Last year I had the pleasure of having block classes: I taught Humanities, and at that my 75 minutes was squeezed. Whereas a science or a math teacher has the science and math standards, which are abundant and demanding, ELA/SS has a complex web of standards, so ‘two content areas in one.’  I loved it, though, and knew when I let go of that teaching assignment to return to 8th grade, that was a teaching luxury that proves to be difficult to relinquish. But I did it for years, and can figure out how to refine it and make it work again.

If a student’s day is their personal journey of the hero, then the first step is to get them to cross that threshold. I try to create and embed routines, as well as design and decorate my classroom so it feels ‘other worldly.’ And like the flight attendant speech we’ve all learned to ignore after years of travel, I don’t hesitate to remind and refresh students about those routines.

When planning the scope/sequence of the year, I go big picture/thematic to monthly, to weekly, to daily. For years, I tried this:

Metacognition Monday: focus on reading through a lens, discuss fix-up strategies, usually a passage intended for Talk Tuesdays.

Talk Tuesdays: just like it says — small group discussions, possibly Socratic Seminars, etc.

Write It Right Wednesdays: focus on a writing skill, genre, concepts –mini lessons. I try to write every single class period.

Thematic Thursdays: this one is less constrained — perhaps a concept discussion, literary elements, big question/burning question concepts, read aloud, connect with film for Film Friday, other texts that connect, media pairings, etc.

Film Fridays (Friday Fives are also due on Friday –five vocabulary words) Film Fridays are not guaranteed, but usually a short film from Vimeo, StoryCorp, TedTalk, etc. I have a list of tens of short films and am shark-like in my never sleeping hunt for great little shorts. For these films, often I’ll use a Levels of Questions graphic organizer or What It Says graphic organizer; sometimes, *shrug* I just let us enjoy the film.

One big change for this year is instead of a standard entry task, which isn’t time-cost beneficial, I’m switching to ten minutes of reading. How we as a class will manage and use that ten minutes for The Book Whisperer’s challenge is to be determined.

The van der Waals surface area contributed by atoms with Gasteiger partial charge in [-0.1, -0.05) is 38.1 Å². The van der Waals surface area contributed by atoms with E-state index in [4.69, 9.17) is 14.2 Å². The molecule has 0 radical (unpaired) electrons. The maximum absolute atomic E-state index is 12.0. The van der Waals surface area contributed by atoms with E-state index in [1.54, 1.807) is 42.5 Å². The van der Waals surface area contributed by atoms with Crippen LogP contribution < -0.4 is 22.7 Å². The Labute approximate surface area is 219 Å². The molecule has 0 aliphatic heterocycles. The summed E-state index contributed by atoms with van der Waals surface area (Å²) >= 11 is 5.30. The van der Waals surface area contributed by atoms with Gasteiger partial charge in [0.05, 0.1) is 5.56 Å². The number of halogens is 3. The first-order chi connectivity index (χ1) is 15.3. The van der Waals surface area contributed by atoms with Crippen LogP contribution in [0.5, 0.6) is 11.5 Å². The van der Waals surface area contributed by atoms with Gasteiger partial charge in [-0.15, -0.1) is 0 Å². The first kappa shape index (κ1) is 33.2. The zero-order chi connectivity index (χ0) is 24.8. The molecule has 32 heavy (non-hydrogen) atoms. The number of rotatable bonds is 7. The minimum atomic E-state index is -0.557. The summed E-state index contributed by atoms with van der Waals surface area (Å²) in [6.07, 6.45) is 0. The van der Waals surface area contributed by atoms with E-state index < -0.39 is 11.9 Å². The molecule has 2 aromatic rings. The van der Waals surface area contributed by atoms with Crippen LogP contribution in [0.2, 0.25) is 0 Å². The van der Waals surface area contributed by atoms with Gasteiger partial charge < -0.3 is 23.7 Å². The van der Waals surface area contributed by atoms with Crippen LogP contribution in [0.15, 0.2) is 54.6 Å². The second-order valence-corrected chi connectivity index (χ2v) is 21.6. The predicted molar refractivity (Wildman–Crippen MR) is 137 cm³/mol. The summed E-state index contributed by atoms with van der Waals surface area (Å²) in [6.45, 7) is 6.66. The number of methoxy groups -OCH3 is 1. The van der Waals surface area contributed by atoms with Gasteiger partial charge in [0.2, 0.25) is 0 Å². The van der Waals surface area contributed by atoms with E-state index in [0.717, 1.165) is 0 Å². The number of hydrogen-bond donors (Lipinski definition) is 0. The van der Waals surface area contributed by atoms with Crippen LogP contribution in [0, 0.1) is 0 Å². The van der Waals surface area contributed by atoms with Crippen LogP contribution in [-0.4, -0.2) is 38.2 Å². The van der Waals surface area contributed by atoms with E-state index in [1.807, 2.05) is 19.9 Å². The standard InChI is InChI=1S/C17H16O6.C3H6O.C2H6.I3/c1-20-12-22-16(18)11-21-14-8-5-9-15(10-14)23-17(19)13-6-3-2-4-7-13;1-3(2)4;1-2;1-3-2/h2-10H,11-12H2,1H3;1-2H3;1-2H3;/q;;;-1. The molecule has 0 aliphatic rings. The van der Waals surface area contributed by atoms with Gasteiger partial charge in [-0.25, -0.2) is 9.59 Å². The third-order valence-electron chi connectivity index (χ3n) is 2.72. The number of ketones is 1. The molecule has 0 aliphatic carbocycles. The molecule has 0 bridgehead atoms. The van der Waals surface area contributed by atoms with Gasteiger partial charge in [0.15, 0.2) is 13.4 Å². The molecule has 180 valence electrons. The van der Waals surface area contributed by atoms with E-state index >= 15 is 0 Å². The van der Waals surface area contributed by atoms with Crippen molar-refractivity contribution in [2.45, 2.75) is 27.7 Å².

A caution: one year, someone from the district needed me to change my and my students’ routine based on her scheduling needs, and I realize I must have seemed inflexible. The thing is, though, especially for a high-impact, high-poverty school, is that many students have too much chaos in their lives, and the routines of school are safe and necessary. Never apologize if your classroom timeframe is what’s best for students. Ever. I just saw a student who’s just graduated from college, and I asked him what he remembers, and he was clear: how I made them feel supported. I was honest and supported them emotionally.

I guess the point is — and the only wobbly advice — it’s your job/life — how do you want to construct your day? How do you want to feel after every class? And before the next one? I’ve adjusted my time talking, and when I do need to impart information, make it very clear on how long I’ll talk, and keep my word. (No pun intended.) Like backwards design, consider what are the essential elements you want your students to keep and sustain their learning? The answers on how to schedule your, and their time, will become clearer. I have to pack a lot into those 50 minutes: I don’t assign homework but try to do flipped lessons that don’t depend on internet service, as many of my students don’t have access. I’m going to have to get real creative and resourceful this next year, and I’ll share this challenge with my students. The more they see that I’m thinking about them, respecting their time, and honoring their commitment to learning, the more it fosters engagement.

Like ‘backward design,’ consider what are the essential elements you want your students to keep and sustain their learning? The answers on how to schedule your, and their time, will become clearer. I have to pack a lot into those 50 minutes: I don’t assign homework but try to do flipped lessons that don’t depend on internet service, as many of my students don’t have access. I’m going to have to get real creative and resourceful this next year, and I’ll share this challenge with my students. The more they see that I’m thinking about them, respecting their time, and honoring their commitment to learning, the more it fosters engagement.

Look to Pernille Ripp for more ideas on how to manage the hardest thing of all: time.

Someone also posted Kelly Gallagher’s suggestion on how to use time: (click to enlarge)

kelly time schedule
This may not work for you or your students.



*Always trying to brush up on my grammar. And I have a nerd crush on Grammar Girl.

Some resources: